The strength of human rights education
Human rights education teaches more than the mere definition of human rights. It enables a person to know about his actual legal rights, ways to safeguard those rights and teaches respect to the rights of others. Without such knowledge, a person can neither claim rights nor protect the rights of others. Female members in the society of Bangladesh must know that they have rights of education, bodily integrity, privacy and dignity. Children should also be taught about their human rights. They must learn what kind of treatment they are entitled to and what responsibilities they have to their fellows. Human rights education should be designed considering the needs of present society. Human rights can indeed ring about positive changes.
Human rights education generally functions in a transformative way. There should be positive changes in families, institutions, job sectors, relations between employers and employees. Universal Declaration of Human Rights encompasses various facets of human rights from articles 1 to 30. It is the responsibility of human rights educators to let people know about all these facets. When a law student studies the law courses through books and other materials, he/she understands those in a speculative manner. But when he/she gets involved in group study and shares his/her understanding and also listens to other people’s discussion, the idea gets clearer. Human rights education from various dimensions should be promoted in this way. Practical trainings should also be included. For instance, when a law graduate engages himself/herself in court practice or pursues internships at law chambers, he/she becomes more knowledgeable with regard to the practical areas of law.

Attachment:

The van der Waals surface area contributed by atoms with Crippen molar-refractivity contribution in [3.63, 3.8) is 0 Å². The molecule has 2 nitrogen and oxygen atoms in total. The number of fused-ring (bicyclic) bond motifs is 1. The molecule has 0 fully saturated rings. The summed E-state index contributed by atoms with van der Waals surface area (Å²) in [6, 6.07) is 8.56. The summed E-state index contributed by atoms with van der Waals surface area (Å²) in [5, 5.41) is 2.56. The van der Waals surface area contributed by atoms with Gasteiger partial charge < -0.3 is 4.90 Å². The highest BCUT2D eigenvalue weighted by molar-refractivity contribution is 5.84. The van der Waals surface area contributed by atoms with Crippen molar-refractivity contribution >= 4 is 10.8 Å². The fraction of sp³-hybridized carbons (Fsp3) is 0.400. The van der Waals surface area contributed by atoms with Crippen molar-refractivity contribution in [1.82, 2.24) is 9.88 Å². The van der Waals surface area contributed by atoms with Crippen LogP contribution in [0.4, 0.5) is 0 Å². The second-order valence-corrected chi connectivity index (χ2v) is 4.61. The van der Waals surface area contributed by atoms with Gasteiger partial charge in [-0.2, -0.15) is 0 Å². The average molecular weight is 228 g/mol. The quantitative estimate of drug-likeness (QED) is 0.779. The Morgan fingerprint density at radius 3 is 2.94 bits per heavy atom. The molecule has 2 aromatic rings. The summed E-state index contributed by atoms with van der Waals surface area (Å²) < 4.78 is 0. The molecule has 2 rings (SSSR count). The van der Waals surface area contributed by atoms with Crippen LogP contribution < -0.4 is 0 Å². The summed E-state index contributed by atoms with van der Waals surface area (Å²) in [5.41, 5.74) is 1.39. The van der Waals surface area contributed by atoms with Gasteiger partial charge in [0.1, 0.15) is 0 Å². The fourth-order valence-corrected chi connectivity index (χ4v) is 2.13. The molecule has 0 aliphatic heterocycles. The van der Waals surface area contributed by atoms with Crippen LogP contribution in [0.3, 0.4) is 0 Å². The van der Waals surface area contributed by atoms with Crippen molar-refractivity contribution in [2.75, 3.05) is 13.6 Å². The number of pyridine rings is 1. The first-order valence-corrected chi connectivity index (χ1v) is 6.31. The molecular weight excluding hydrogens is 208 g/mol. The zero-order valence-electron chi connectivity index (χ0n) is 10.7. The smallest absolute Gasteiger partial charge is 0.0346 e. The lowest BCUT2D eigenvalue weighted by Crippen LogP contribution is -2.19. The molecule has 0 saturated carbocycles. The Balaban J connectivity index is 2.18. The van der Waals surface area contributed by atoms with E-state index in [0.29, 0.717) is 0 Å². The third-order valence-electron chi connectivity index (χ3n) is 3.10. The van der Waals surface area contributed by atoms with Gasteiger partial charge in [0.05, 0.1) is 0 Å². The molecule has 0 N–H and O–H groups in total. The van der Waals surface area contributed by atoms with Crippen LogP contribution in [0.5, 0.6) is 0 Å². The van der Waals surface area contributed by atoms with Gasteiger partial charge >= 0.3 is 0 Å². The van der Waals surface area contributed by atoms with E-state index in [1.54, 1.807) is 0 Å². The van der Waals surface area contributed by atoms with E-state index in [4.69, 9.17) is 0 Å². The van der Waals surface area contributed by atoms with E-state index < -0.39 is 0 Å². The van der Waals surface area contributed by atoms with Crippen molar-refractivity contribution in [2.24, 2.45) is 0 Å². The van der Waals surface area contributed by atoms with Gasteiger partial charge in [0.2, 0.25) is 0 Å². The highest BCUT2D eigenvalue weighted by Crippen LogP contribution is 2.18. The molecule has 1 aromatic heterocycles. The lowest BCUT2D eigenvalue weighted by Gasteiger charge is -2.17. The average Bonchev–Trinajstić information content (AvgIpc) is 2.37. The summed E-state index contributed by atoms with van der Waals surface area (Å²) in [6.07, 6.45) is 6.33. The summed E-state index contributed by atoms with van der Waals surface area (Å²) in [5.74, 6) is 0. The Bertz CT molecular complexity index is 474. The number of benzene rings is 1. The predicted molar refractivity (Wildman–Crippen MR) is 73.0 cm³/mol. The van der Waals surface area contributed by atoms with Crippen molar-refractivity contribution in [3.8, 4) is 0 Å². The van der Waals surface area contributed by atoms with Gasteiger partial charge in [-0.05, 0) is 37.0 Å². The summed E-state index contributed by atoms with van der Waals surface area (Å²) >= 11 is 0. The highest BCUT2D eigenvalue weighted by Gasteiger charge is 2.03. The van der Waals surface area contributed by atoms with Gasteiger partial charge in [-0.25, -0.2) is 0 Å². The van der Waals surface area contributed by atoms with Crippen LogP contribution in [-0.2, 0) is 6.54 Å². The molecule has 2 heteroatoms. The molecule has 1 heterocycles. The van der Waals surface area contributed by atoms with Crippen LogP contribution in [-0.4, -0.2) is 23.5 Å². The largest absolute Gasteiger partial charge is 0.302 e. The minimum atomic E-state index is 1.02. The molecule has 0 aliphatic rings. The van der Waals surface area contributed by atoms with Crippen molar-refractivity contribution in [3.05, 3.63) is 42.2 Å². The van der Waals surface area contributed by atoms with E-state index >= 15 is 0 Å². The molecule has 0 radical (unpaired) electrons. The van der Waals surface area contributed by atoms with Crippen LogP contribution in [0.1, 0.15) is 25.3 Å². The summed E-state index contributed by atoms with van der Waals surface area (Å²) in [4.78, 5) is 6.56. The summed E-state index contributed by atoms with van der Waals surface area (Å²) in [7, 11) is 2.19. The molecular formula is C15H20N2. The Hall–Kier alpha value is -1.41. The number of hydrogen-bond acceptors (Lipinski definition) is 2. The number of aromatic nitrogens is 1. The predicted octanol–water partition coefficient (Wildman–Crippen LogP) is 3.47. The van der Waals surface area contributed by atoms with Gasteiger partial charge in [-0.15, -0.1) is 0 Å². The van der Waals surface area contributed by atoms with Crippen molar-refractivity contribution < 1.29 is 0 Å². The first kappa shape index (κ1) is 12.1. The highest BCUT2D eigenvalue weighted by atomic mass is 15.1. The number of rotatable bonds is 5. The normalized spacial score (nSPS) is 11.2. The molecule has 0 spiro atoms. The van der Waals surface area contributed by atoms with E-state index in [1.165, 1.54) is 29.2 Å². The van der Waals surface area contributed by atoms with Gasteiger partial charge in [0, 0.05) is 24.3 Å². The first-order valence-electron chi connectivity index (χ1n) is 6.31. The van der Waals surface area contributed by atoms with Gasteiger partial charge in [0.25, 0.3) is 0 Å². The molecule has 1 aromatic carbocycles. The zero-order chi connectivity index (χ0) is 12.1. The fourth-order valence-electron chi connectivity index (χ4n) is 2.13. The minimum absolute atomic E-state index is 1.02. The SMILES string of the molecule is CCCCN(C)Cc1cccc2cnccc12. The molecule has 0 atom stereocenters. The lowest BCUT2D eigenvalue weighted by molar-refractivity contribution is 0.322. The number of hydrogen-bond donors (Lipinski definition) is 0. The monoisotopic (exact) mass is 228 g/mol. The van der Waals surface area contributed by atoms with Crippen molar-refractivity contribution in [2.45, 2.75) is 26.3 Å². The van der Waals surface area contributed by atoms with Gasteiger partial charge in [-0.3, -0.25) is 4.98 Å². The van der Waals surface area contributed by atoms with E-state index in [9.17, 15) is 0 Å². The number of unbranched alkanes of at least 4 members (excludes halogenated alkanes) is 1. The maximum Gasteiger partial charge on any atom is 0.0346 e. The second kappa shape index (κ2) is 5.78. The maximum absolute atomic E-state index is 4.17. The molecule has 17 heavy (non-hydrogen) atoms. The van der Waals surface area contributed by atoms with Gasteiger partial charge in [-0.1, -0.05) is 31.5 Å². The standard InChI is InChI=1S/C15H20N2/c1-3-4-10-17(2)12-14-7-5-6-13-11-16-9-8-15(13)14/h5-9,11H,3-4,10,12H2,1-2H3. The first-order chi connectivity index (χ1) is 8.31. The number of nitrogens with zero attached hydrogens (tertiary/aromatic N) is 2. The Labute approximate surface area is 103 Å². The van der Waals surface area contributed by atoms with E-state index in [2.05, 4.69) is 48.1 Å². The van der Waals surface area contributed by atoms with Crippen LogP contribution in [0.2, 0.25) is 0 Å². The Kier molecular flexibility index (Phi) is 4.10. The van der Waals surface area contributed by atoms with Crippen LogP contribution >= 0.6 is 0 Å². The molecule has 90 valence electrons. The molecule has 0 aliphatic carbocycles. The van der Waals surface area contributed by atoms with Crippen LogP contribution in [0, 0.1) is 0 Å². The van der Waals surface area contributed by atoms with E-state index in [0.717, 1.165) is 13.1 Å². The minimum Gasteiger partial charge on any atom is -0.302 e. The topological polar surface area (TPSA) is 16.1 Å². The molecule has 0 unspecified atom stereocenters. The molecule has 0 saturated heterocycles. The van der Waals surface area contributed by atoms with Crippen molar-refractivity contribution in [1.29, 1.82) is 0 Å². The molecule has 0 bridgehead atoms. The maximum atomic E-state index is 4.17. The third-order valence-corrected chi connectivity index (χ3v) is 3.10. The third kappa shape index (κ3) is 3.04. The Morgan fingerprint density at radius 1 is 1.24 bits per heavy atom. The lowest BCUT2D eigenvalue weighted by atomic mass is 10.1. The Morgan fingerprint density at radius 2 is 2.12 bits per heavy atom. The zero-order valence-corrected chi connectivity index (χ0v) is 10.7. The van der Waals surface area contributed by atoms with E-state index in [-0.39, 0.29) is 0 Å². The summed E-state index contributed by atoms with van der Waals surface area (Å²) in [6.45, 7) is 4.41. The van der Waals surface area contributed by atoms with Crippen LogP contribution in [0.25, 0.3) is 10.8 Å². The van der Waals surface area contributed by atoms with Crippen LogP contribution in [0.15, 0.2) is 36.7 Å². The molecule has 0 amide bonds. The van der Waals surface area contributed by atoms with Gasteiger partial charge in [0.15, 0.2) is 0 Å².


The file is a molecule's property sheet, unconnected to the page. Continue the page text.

Practical knowledge helps them delve deep into the provisions of law. Another example can be given about clinical legal education through law clinics and moot court societies. Law schools of both public and private universities now-a-days offer courses on mock trial and moot courts. These courses enable the law students to easily understand the court proceedings because they provide practical learning and training. A student becomes expert at searching for and finding out cases, art of examination and cross-examination of witnesses. Practical training being part of human rights education can play the same role. Such training should not only be confined to adults but needs to be inclusive of children also. In consequence, people will have the practice to raise questions on various issues of human rights from an early age.
The writer is an LLM student, Southeast University.